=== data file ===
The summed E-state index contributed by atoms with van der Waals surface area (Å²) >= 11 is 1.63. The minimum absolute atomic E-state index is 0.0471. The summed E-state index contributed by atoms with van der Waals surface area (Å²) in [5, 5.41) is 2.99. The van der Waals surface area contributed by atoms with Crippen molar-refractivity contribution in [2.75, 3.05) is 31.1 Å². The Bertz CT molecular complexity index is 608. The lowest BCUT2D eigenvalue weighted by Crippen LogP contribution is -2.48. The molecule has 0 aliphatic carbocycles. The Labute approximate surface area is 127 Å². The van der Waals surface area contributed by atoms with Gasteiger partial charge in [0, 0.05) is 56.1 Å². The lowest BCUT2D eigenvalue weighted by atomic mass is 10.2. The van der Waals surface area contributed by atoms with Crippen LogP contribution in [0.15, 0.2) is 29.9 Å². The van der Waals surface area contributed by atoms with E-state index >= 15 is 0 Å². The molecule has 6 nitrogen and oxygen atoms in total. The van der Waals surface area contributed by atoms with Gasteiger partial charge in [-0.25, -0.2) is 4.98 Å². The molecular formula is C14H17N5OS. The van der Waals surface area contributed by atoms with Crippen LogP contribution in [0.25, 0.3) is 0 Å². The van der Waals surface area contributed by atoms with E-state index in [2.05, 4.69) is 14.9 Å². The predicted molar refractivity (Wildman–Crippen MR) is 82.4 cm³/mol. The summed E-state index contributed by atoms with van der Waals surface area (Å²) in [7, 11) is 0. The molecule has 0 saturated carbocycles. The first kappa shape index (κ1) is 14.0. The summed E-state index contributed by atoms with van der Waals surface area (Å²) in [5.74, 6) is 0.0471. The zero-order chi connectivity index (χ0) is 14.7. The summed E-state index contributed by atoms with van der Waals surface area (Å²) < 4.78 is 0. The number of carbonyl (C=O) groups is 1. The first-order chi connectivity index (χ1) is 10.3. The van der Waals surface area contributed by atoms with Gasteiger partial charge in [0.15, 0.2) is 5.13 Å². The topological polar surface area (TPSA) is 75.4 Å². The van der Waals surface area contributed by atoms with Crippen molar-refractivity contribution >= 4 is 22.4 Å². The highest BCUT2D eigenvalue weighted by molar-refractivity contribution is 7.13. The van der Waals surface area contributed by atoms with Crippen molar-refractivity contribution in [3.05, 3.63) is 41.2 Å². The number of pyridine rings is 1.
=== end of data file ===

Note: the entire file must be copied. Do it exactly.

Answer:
The summed E-state index contributed by atoms with van der Waals surface area (Å²) >= 11 is 1.63. The minimum absolute atomic E-state index is 0.0471. The summed E-state index contributed by atoms with van der Waals surface area (Å²) in [5, 5.41) is 2.99. The van der Waals surface area contributed by atoms with Crippen molar-refractivity contribution in [2.75, 3.05) is 31.1 Å². The Bertz CT molecular complexity index is 608. The lowest BCUT2D eigenvalue weighted by Crippen LogP contribution is -2.48. The molecule has 0 aliphatic carbocycles. The Labute approximate surface area is 127 Å². The van der Waals surface area contributed by atoms with Gasteiger partial charge in [0, 0.05) is 56.1 Å². The lowest BCUT2D eigenvalue weighted by atomic mass is 10.2. The van der Waals surface area contributed by atoms with Crippen LogP contribution in [0.15, 0.2) is 29.9 Å². The van der Waals surface area contributed by atoms with E-state index >= 15 is 0 Å². The molecule has 6 nitrogen and oxygen atoms in total. The van der Waals surface area contributed by atoms with Gasteiger partial charge in [-0.25, -0.2) is 4.98 Å². The molecular formula is C14H17N5OS. The van der Waals surface area contributed by atoms with Crippen LogP contribution in [0.25, 0.3) is 0 Å². The van der Waals surface area contributed by atoms with E-state index in [2.05, 4.69) is 14.9 Å². The predicted molar refractivity (Wildman–Crippen MR) is 82.4 cm³/mol. The summed E-state index contributed by atoms with van der Waals surface area (Å²) in [7, 11) is 0. The molecule has 0 saturated carbocycles. The first kappa shape index (κ1) is 14.0. The summed E-state index contributed by atoms with van der Waals surface area (Å²) in [5.74, 6) is 0.0471. The zero-order chi connectivity index (χ0) is 14.7. The summed E-state index contributed by atoms with van der Waals surface area (Å²) < 4.78 is 0. The number of carbonyl (C=O) groups is 1. The first-order chi connectivity index (χ1) is 10.3. The van der Waals surface area contributed by atoms with Gasteiger partial charge in [0.15, 0.2) is 5.13 Å². The topological polar surface area (TPSA) is 75.4 Å². The van der Waals surface area contributed by atoms with Crippen molar-refractivity contribution >= 4 is 22.4 Å². The highest BCUT2D eigenvalue weighted by molar-refractivity contribution is 7.13. The van der Waals surface area contributed by atoms with Crippen molar-refractivity contribution in [3.05, 3.63) is 41.2 Å². The number of pyridine rings is 1.